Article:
Score:   1
Docket Number:   SD-NY  1:20-cr-00262
Case Name:   USA v. Bank Hapoalim B. M. et al
  Press Releases:
Jeffrey A. Rosen, the Deputy Attorney General of the United States, Richard E. Zuckerman, the Principal Deputy Assistant Attorney General of the Justice Department’s Tax Division, Geoffrey S. Berman, the United States Attorney for the Southern District of New York, and Don Fort, the Chief of the Internal Revenue Service, Criminal Investigation (IRS-CI), announced today the guilty plea of Bank Hapoalim (Switzerland) Ltd. and filing of criminal charges against Bank Hapoalim B.M. for conspiring with U.S. taxpayers and others to hide more than $7.6 billion in more than 5,500 secret Swiss and Israeli bank accounts and the income generated in these accounts from the Internal Revenue Service (the IRS).  BHS’s Chief Executive Officer appeared on behalf of the bank to enter the guilty plea before U.S. District Judge Mary Kay Vyskocil.

As part of today’s resolutions, along with resolutions entered into with state and federal partners, Bank Hapoalim B.M. (BHBM), Israel’s largest bank, and Bank Hapoalim (Switzerland) Ltd. (BHS), its Swiss subsidiary, agreed to pay approximately $874.27 million to the U.S. Treasury, the Federal Reserve, and the New York State Department of Financial Services. Today’s resolution is the second-largest recovery by the Department of Justice in connection with its investigations since 2008 into facilitation of offshore U.S. tax evasion by foreign banks.

“Today’s resolutions and payment of $874 million make clear that tax evasion cannot be taken lightly,” said Deputy Attorney General Jeffrey A. Rosen. “A fair tax system requires even-handed compliance, and honest conduct by all participants in the system.”

“The Department of Justice continues to aggressively prosecute banks and other financial institutions that help U.S. taxpayers conceal their income and assets in offshore bank accounts,” said Principal Deputy Assistant Attorney General Richard E. Zuckerman.  “Today, Bank Hapoalim is being held accountable for its conduct – it has admitted to its crimes and will surrender all fees it earned, repay the United States for lost tax revenue, and pay a substantial fine.”

“Israel’s largest bank, Bank Hapoalim, and its Swiss subsidiary have admitted not only failing to prevent but actively assisting U.S. customers to set up secret accounts, to shelter assets and income, and to evade taxes,” said U.S. Attorney Geoffrey S. Berman of the Southern District of New York.  “The combined payment approaching $1 billion reflects the magnitude of the tax evasion by the Bank’s U.S. customers, the size of the fees the Bank collected to provide this illegal service, and the gravity of the illegal conduct.”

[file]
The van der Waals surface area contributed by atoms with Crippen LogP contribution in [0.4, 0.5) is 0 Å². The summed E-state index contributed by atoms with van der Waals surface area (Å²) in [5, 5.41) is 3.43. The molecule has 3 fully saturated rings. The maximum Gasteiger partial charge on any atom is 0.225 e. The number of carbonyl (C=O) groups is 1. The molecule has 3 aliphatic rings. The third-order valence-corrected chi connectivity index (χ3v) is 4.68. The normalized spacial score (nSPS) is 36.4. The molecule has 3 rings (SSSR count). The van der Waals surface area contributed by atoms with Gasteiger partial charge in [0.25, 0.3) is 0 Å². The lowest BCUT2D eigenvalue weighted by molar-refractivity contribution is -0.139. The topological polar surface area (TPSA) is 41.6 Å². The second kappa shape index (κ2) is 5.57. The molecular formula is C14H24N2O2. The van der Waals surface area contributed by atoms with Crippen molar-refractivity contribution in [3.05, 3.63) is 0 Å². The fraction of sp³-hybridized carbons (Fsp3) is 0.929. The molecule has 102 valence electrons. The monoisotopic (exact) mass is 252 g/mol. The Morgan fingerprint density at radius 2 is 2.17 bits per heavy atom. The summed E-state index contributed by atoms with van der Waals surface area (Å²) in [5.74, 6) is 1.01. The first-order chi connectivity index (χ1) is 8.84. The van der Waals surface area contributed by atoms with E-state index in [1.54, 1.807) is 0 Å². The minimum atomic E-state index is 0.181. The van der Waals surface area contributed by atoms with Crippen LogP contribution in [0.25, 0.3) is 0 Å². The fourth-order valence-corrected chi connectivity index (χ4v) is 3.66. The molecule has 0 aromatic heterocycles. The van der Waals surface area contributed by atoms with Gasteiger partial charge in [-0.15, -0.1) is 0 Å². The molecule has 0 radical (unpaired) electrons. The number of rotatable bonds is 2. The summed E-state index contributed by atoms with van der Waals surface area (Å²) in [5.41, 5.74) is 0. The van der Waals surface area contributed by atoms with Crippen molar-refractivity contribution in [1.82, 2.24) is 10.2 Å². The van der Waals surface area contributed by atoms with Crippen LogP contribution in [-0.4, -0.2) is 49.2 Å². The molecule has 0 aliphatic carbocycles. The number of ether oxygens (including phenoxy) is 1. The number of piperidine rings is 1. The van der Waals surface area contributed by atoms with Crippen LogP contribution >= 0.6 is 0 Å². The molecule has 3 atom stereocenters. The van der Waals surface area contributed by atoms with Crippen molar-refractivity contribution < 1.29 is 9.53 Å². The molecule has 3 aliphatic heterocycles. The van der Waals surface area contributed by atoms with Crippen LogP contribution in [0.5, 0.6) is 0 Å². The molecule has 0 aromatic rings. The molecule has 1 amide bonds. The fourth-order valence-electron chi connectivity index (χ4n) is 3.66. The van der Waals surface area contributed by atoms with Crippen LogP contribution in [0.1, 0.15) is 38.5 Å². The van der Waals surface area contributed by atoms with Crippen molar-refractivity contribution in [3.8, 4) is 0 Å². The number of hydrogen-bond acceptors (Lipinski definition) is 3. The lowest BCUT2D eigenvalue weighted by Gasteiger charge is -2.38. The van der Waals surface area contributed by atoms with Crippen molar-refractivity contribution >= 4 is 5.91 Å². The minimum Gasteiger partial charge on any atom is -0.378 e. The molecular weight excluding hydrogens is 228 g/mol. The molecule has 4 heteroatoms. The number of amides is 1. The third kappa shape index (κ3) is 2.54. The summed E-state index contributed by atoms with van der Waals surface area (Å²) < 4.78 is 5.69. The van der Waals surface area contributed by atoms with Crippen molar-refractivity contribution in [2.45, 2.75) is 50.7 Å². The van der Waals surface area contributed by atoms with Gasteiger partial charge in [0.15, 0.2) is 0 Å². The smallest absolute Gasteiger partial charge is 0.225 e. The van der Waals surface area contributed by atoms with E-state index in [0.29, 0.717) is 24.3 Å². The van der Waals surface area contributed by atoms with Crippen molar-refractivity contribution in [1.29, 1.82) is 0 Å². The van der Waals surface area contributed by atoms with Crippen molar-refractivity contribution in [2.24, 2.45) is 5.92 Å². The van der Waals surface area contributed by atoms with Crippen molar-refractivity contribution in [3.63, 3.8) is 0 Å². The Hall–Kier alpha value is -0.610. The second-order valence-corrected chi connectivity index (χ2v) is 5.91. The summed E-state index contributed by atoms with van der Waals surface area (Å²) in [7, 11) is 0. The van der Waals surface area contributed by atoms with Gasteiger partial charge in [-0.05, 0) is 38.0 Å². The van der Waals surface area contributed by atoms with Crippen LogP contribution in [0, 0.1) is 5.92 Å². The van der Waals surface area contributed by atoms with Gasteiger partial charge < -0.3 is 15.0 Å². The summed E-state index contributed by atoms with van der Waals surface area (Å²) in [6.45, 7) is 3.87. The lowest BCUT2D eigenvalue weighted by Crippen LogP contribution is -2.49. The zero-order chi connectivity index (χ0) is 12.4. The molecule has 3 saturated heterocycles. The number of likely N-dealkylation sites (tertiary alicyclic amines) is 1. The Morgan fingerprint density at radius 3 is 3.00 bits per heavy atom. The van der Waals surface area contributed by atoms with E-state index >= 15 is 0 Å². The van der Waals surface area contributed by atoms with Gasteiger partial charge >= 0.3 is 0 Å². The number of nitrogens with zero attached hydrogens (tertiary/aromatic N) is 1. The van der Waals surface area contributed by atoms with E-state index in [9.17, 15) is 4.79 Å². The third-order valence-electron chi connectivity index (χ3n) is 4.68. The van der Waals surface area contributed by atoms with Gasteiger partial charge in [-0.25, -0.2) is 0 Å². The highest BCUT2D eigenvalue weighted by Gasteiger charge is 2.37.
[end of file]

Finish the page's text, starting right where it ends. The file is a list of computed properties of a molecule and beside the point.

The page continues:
“There is no excuse for a foreign financial institution to unlawfully assist wealthy Americans in flouting their responsibilities to pay their taxes,” said IRS Criminal Investigation Chief Don Fort. “With today’s guilty plea, Bank Hapoalim is taking responsibility for their role in deliberately breaking the law and undermining the integrity of this nation’s tax system. Offshore tax evasion is a top priority for IRS Criminal Investigation and we are wholeheartedly committed to bringing offenders to justice. Today’s resolution serves as proof that financial institutions engaging in tax fraud face dire criminal and financial consequences for their behavior.”

“The vast majority of New Yorkers follow the rules and pay their taxes, thereby contributing their fair share towards critical state and federal government operations and public services,” said Superintendent Linda A. Lacewell of New York State Department of Financial Services. “There are some, however, who went to great lengths to avoid paying their share, and Bank Hapoalim offered a whole array of services to U.S. citizens, including New Yorkers, that knowingly facilitated their tax evasion. DFS will not tolerate such behavior from banks that operate in the State of New York. DFS thanks our federal partners at the U.S. Department of Justice, U.S. Department of the Treasury, and the Federal Reserve Board for their assistance and coordination during this investigation.”

Today’s resolutions include agreements with BHBM and BHS (collectively, the “Bank”) under which the Bank agreed to accept responsibility for its conduct by stipulating to the accuracy of extensive Statements of Facts. BHBM further agreed to refrain from all future criminal conduct, implement remedial measures, and cooperate fully with further investigations into hidden bank accounts. Assuming BHBM’s continued compliance with its agreement, the Government has agreed to defer prosecution of BHBM for a period of three years, after which time the Government will seek to dismiss the charge against BHBM. 

According to documents filed today in Manhattan federal court:

BHBM is Israel’s largest bank and operates primarily as a retail bank with approximately 250 branches throughout Israel and more than 2.5 million accounts. In addition to retail banking services, BHBM offered private banking services for onshore and offshore customers through its retail branches and its Global Private Banking Center. BHBM also wholly owned Poalim Trust Services Ltd., which provided trust formation and management services. Outside Israel, BHBM owned BHS, a Swiss subsidiary that provided private banking. BHS is headquartered in Zurich and at times during the prosecution period had branches in Geneva, Luxembourg, and Singapore. BHBM also had branches in New York, Miami, the Cayman Islands, the United Kingdom, and Jersey.

From at least in or about 2002, and continuing until at least in or about 2014, the Bank conspired with employees, U.S. customers, and others to: (1) defraud the United States with respect to taxes; (2) file false federal tax returns; and (3) commit tax evasion. Employees of BHBM and BHS assisted U.S. customers in concealing their ownership and control of assets and funds held at the Bank, which enabled those U.S. customers to evade their U.S. tax obligations, by engaging in the following conduct: